Over the last couple of weeks, I have been making a concerted effort to avoid the online world over the weekend. Yes, this is most definitely a first world problem. What some people wouldn’t give to say, “Oh man, I think I’m really going to challenge myself and not post to Facebook for 2 days.” Anyway, that’s neither here nor there. In addition to deleting my Facebook app just like my pal Kelly Rivard did recently, I also decided to go into my settings and delete some of the notifications tied to some of the apps I use. Being a typical 21st century technology lover and hater, I would occasionally open up those apps just to take a peek. When I did, my iPhone threw a message up into my face. “Please turn on notifications so you can respond as quickly as possible.”
“Well that’s terribly pushy,” I thought at first.
I kept thinking about that message though. Keep your notifications on so that you can reply as fast as possible. So the general understanding these days is that as soon as you get a reply or a like on Facebook, an email, a “like” on Instagram, or any other kind of notification, you are to respond “as fast as possible” no matter what? When did that happen?
I have gotten chastised quite often for feeling like I need to respond right away, especially where work emails are concerned. I could be riding down Highway 101 in California, catch a glimpse of my email inbox, and feel the urge to respond. I have been yelled at countless times by countless people telling me to just let the person wait. “Do you really need to respond now? It can wait. The person and his or her issues will be waiting for you, I promise.” These outcries always make me think twice about what I am doing, but now I am starting to wonder if everybody feels that kind of pressure. Perhaps even more to the point, I’m wondering if notifications, those little red numbers that show up on our phones, are what make us feel that pressure.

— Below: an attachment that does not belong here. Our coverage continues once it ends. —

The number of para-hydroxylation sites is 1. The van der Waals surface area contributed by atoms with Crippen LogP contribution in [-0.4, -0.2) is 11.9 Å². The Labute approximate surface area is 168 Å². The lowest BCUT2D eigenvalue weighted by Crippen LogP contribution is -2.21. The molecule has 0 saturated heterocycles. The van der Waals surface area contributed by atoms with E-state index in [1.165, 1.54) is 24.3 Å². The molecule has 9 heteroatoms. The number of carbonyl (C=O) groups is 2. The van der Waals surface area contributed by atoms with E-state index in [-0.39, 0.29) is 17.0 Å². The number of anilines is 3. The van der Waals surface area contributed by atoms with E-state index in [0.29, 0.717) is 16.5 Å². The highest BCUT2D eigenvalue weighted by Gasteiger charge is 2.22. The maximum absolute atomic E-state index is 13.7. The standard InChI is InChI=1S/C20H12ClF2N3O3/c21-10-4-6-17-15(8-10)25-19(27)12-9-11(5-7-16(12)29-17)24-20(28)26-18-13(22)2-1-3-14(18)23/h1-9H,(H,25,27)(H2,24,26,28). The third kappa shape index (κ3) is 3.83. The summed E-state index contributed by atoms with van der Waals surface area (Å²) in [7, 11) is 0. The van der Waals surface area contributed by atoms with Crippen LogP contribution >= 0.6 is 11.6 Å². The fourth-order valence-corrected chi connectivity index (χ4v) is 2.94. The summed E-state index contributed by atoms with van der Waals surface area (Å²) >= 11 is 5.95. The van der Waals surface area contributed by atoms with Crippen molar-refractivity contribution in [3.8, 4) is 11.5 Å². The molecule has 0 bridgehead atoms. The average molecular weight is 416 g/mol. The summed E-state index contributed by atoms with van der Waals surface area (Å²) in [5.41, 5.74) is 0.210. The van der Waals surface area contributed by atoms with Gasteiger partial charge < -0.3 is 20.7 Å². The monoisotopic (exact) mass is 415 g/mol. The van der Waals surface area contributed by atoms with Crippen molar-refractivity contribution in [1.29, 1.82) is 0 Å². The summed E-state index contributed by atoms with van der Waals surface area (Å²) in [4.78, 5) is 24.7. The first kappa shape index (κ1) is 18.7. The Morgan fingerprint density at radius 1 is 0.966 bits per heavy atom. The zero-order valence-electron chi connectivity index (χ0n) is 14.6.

How did we get here?
For me, one of the most pressing questions is how notifications have become so controlling so fast. After all, notifications (and smart phones for that matter) are still relatively new. How did we already become so obsessed with responding to them? The site Lifehack.org suggests that checking notifications and finding that you have something there is addictive. Imagine an animal who realizes that every time they push a lever they will get a treat. Not surprisingly, they are going to keep pushing that lever. Humans are much the same way. “Did someone talk to me? They did!” But why do we then need to respond right away? Perhaps it is simply the hope for continued responses, or perhaps we know that since we always have our smart phones with us, people won’t take many excuses seriously if we don’t get back to them. We don’t want to get caught in a lie, as it were.
What do you think about this compulsion to respond to notifications as soon as possible? Is this the way society works now, or is this an unrealistic expectation that we place not only on ourselves but on others? Is this a problem in your life or have you found ways around it? We’d love to hear from you!
Image Credit: https://www.flickr.com/photos/tzofia/270800047/ via Creative Commons
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